The only species of Orchidinae analysed by Cozzolino et al. but absent from our tree is A. dinsmorei; as expected, this proved to be the Asia Minor segregate of A. palustris. The tentative suggestion of Bateman et al. (1997) that the vegetatively distinct laxiflorapalustrisrobusta clade (represented in their tree only by A. laxiflora) could merit generic segregation receives some support from the subsequent tree (Fig. 2), since their inclusion reduces bootstrap support for Anacamptis as currently delimited to 59%, compared with 89% for the remainder of the clade. However, trnL data suggest that these species are bona fide members of Anacamptis (R. Bateman and P. Hollingsworth, unpubl. obs.).

The eight-step ITS disparity between A. coriophora s.s. and A. fragrans, and the five-step disparity between A. palustris s.s. and A. robusta, suggest that Bateman et al. (1997) may have been premature in treating fragrans and robusta as subspecies rather than as bona fide species; they are therefore elevated to species level in Table 2. However, a much smaller ITS disparity was inferred in a more detailed survey of the palustris group conducted by Cafasso et al. which has in addition revealed biogeographically informative variation in plastid minisatellites (Cafasso et al., 2001). Moreover, the decision of Bateman et al. to include A. morio ssp. picta as a synonym of A. morio s.s., taken in the absence of molecular data for picta, is not upheld; rather, picta appears from ITS data to be more closely related to A. champagneuxii and to the relatively large-spurred species A. longicornu, newly incorporated in our matrix (see also Cafasso et al., 2000; Cozzolino et al., 2001).

Table 2.  Modifications to the species-level revisions of the expanded genera Anacamptis s.l. and Neotinea s.l. presented in Bateman et al. (1997)
Anacamptis robusta (T.Stephenson) R.M.Bateman, comb. nov.
Basionym: Orchis palustris Jacquin var. robusta T.Stephenson, J. Bot. (Lond.) 69: 179 (1931).
Synonyms: Orchis laxiflora Lamarck ssp. robusta (T.Stephenson) H.Sundermann, Europ. Medit. Orch. 40 (1980); Orchis robusta (T.Stephenson) Gölz and Reinhard, Ber. Schweiz. Bot. Ges., 85: 288 (1975); Anacamptis palustris (Jacquin) R.M.Bateman, Pridgeon and M.W.Chase ssp. robusta (T.Stephenson) R.M.Bateman, Pridgeon and M.W.Chase, Lindleyana 12: 120 (1997).
Anacamptis fragrans (Pollini) R.M.Bateman, comb. nov.
Basionym: Orchis fragrans Pollini, Elem. Prov. Ver. 2: 155 (1811)
Synonyms: Orchis coriophora L. ssp. fragrans (Pollini) Sudre, Fl. Toulous. 187 (1907); Anacamptis coriophora (L.) R.M.Bateman, Pridgeon and M.W.Chase ssp. fragrans (Pollini) R.M.Bateman, Pridgeon and M.W.Chase, Lindleyana 12: 120 (1997).
Anacamptis picta (Loiseleur) R.M.Bateman, comb. nov.
Basionym: Orchis picta Loiseleur, Mem. Soc. Linn. Paris 6: 431 (1827).
Synonym: Orchis morio L. ssp. picta (Loiseleur) Arcangeli, Comp. Fl. Ital. ed. 2: 167 (1894) [placed under Anacamptis morio (L) R.M.Bateman, Pridgeon and M.W.Chase by Bateman et al., 1997: 122].
Neotinea commutata (Todari) R.M.Bateman, comb. nov.
Basionym: Orchis commutata Todari, Orch. Sic. 24 (1842).
Synonyms: Orchis tridentata Scopoli ssp. commutata (Todari) Nyman, Consp. 691 (1882); Neotinea tridentata (Scopoli) R.M.Bateman, Pridgeon and M.W.Chase ssp. commutata (Todari) R.M.Bateman, Pridgeon and M.W.Chase, Lindleyana 12: 122 (1997).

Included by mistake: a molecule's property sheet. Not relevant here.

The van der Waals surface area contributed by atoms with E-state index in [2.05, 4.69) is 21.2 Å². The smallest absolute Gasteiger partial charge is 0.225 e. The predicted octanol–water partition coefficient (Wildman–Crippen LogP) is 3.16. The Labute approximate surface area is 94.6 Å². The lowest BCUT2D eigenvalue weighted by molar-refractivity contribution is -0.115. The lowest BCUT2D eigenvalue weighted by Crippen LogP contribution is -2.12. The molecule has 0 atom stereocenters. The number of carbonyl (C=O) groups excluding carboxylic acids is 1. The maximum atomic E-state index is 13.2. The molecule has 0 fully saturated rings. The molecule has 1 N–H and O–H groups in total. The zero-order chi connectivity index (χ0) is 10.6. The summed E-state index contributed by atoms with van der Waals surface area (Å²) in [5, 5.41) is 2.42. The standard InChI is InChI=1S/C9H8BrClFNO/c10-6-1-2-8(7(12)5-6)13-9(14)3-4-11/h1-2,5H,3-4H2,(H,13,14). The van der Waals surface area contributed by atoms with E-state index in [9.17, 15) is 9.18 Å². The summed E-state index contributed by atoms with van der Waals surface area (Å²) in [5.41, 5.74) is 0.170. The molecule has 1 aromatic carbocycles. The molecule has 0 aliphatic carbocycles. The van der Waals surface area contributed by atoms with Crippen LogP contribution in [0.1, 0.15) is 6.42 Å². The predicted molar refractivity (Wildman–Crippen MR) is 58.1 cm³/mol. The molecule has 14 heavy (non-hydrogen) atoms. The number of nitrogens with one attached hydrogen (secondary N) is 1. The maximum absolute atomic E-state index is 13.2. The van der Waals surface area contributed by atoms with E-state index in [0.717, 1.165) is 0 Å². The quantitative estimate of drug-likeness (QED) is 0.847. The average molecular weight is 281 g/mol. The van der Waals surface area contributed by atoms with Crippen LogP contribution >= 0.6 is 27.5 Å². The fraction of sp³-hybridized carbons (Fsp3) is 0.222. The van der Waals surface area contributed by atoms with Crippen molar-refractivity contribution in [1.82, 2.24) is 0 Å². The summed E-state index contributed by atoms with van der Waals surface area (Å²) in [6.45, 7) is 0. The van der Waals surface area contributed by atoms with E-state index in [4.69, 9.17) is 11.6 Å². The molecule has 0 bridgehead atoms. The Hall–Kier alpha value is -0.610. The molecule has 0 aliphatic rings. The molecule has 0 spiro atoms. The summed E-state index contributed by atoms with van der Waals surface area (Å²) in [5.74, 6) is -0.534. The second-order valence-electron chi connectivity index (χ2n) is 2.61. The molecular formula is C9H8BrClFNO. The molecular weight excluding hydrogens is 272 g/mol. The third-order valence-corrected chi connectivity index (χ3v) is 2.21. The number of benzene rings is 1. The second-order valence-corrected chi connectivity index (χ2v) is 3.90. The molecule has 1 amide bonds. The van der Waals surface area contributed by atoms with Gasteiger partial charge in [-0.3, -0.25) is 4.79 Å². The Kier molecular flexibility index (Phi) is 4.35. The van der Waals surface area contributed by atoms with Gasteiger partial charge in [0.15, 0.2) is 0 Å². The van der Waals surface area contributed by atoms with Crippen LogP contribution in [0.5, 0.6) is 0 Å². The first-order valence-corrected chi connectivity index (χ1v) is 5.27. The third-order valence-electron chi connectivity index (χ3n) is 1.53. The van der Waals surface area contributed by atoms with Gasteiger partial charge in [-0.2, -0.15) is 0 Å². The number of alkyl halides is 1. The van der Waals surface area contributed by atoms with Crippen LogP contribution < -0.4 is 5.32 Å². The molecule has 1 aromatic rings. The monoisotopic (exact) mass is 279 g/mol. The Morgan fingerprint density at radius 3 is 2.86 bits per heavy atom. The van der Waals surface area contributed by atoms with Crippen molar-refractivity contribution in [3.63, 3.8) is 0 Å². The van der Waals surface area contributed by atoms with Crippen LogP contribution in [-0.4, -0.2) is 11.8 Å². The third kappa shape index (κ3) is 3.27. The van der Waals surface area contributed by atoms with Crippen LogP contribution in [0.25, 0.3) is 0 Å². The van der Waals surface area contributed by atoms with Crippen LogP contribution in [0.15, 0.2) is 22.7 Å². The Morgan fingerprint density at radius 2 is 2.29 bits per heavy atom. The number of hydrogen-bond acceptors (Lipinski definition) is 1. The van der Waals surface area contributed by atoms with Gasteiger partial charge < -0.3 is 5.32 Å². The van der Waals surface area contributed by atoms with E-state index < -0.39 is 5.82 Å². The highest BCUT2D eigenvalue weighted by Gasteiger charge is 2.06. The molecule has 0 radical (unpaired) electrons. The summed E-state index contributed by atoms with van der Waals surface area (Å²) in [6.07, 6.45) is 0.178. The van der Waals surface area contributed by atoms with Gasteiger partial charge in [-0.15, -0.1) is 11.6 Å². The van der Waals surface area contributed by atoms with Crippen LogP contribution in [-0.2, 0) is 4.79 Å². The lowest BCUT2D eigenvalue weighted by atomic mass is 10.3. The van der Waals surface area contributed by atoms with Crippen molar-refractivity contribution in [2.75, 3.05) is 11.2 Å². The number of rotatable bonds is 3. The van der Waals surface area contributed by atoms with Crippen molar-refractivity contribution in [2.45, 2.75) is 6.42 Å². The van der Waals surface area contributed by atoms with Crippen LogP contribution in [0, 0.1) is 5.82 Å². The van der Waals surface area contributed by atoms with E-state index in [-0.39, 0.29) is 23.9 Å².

Neotinea conica (Willdenow) R.M.Bateman, comb. nov.
Basionym: Orchis conica Willdenow, Spec. 4: 14 (1805).
Synonyms: Orchis tridentata Scopoli ssp. conica (Willdenow); Neotinea tridentata (Scopoli) R.M.Bateman, Pridgeon and M.W.Chase ssp. conica (Willdenow) R.M.Bateman, Pridgeon and M.W.Chase, Lindleyana 12: 122 (1997).


As in Ophrys (below), monophyly of Serapias is strongly supported by ITS evidence; the large base-pair divergence, plus three synapomorphic indels, reinforce its unequivocal morphological cohesion. Although well covered taxonomically, even less molecular resolution is evident within Serapias than within Ophrys, and adding S. bergonii to the analysis failed to modify the original topology of Pridgeon et al. (1997). The present results cannot unequivocally distinguish the morphologically distinct tetraploid S. lingua (possibly an autotetraploid derivative of S. parviflora) from the remaining, diploid species. A recent study of heterochromatin patterns (D’Emerico et al., 2000) revealed similarly low levels of divergence, though their conclusion that this indicates a recent evolutionary origin of the genus (p. 491) is inconsistent with the long ITS branch subtending the genus (Fig. 2); rather, the low divergence in karyotypic features indicates recent origin of the species within the genus, even for the more morphologically distinct species aggregates (cf. Lorenz, 2001). Hopefully, current research being pursued by S. Cozzolino and co-workers using genetic fingerprinting techniques will yield clearer phylogenetic insights into the 29 putative ‘species’ recognized by Delforge (2001).


Although totalling less than one sixth of the 215 putative species listed by Delforge (2001), the 33 species analysed here encompass all of his informal groups and subgroups; they more than double the species-level coverage achieved by Pridgeon et al. (1997). The monophyly of the genus is strongly supported by both base divergence and no less than five indels (Figs 2a, 3a), but most relationships within the genus are poorly resolved and interpretations are therefore tentative.